Smith (Thomas Dekker) has a huge erotic appetite for sex and he is bisexual. He is tempted, though, when his new roommate, Thor (Chris Zylka), all blond hair and brawn, but little by way of brains. Smith has been suffering from bizarre dreams about two beautiful women and animal-masked killers. He questions his own mind when he meets these women in real life and things go “Kaboom.”
Laura's Review: B
College student Smith (Thomas Dekker, "My Sister's Keeper," 2010's "A Nightmare on Elm Street") has been having weird dreams and finds his 'undeclared' sexual status stressed by his roommate Thor (Chris Zylka, TV's '10 Things I Hate About You'), 'dumb as a box of rocks' but with the body of a god. As Smith negotiates college with his best friend Stella (Haley Bennett, "The Haunting of Molly Hartley"), he acquires a new girlfriend, London (Juno Temple, "Atonement," "Year One," "Greenberg") and discovers that not only she, but The Messiah (James Duval, "Nowhere," "Donnie Darko") are sharing apocalyptic dreams in "Kaboom." Writer/director Gregg Araki ("The Living End," "Mysterious Skin," "Smiley Face") serves up his latest highly sexualized youth-in-confusion outing with impish, imaginative humor and a dose of psychological sci-fi. "Kaboom" is like Araki's own "Rocky Horror Picture Show" with its fetishized aliens, hetero, homo and three-way sexual couplings and its hero's obsession with an iconically named blond surfer dude. This ultra low budget goof has all the earmarkings of cult. Smith tells his delightfully snide Stella that although Thor waves the hetero flag, he uses deodorant daily, admires his own body more than most body builders and keeps his large collection of flip flops color coded. But before he can explore more with Thor, Smith takes up with London, a lusty Brit, just as Stella becomes preoccupied with Lorelei (Roxane Mesquida, "Fat Girl"). But Lorelei becomes eerily obsessive, convincing an alarmed Stella that she is a witch while Smith finds his dreams haunted by a Red-Haired Girl (Nicole LaLiberte, "Dinner for Schmucks") and abductions by animal masked men. Then dreams begin to intrude on reality. Do all the hot, gorgeous men coming on to Smith have an ulterior motive (one of them, Brennan Mejia, from TV's 'iCarly!')? Araki's writing and cast are particularly sharp here (Temple nabbed the role Rooney Mara auditioned for), a lot of lines laugh out loud funny. Dekker's an appealing protagonist and Haley Bennett would have a breakout role on her hands if Araki films had wider audiences. Kelly Lynch ("Drugstore Cowboy") makes a few brief appearances as Smith's mom. The heaps and heaps of sex are used for laughs more often than not (Smith catches Thor trying to self fellate and Thor carries on a conversation on his methods as he continues). The film looks like it was made on a 5 figure budget within an educational facility after hours, but somehow Araki makes that part of his film's charm. His excellent taste in music also makes "Kaboom" practically beg for a soundtrack CD (apparently there will not be one) with selections from The Big Pink, Airiel, Interpol and the Yeah Yeah Yeahs among others, all woven well into the background of Araki's action.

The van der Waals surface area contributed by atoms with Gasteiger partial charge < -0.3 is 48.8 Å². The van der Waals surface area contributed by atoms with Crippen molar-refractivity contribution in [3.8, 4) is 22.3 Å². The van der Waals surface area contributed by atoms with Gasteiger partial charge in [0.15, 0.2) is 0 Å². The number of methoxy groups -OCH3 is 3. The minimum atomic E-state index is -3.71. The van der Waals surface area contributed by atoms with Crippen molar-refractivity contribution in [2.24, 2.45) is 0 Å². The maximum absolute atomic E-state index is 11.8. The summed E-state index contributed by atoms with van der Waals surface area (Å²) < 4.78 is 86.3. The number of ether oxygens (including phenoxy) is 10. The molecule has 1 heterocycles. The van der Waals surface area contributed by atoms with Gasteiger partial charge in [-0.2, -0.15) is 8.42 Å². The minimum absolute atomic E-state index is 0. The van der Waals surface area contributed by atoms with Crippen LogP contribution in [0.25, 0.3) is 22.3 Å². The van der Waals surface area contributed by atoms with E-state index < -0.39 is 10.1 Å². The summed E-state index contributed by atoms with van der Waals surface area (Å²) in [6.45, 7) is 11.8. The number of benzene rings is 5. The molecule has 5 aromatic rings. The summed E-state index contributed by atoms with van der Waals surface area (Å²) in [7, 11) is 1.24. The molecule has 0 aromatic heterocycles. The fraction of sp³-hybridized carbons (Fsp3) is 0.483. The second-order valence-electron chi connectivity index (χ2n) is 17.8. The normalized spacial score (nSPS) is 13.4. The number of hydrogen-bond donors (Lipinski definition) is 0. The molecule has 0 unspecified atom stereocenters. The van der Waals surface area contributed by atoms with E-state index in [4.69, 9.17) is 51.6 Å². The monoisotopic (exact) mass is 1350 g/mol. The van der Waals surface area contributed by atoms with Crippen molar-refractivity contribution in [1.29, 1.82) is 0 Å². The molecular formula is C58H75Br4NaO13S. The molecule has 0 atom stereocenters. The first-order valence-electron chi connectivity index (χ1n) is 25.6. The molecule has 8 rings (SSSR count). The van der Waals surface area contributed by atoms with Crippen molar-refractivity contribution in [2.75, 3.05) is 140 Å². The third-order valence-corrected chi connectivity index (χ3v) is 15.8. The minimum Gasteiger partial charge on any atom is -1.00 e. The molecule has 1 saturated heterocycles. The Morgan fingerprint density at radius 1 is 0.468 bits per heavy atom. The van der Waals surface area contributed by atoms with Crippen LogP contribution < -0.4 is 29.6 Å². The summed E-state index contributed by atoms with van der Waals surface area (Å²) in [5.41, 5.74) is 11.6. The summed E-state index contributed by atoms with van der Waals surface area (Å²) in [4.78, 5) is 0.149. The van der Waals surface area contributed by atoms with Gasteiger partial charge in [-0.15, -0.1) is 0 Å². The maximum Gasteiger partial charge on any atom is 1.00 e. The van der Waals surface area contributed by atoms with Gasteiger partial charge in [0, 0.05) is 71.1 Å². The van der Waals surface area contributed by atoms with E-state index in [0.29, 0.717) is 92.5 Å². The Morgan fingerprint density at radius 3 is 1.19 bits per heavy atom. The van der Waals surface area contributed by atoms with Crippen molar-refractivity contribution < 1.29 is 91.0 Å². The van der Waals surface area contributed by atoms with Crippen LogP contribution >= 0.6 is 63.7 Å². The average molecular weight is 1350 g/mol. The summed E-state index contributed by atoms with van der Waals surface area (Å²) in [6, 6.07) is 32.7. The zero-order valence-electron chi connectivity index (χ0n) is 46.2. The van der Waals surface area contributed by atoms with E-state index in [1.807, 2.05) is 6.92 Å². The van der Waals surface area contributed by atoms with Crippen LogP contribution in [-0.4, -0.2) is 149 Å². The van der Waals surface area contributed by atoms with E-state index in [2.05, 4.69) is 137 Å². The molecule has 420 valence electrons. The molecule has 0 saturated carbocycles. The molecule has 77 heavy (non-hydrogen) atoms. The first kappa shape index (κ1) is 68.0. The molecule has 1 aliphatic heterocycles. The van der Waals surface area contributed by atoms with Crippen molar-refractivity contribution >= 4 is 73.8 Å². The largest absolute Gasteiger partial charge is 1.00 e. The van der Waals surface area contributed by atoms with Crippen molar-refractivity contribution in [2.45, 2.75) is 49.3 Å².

Robin has not finished his review of this film.
Robin's Review: NYR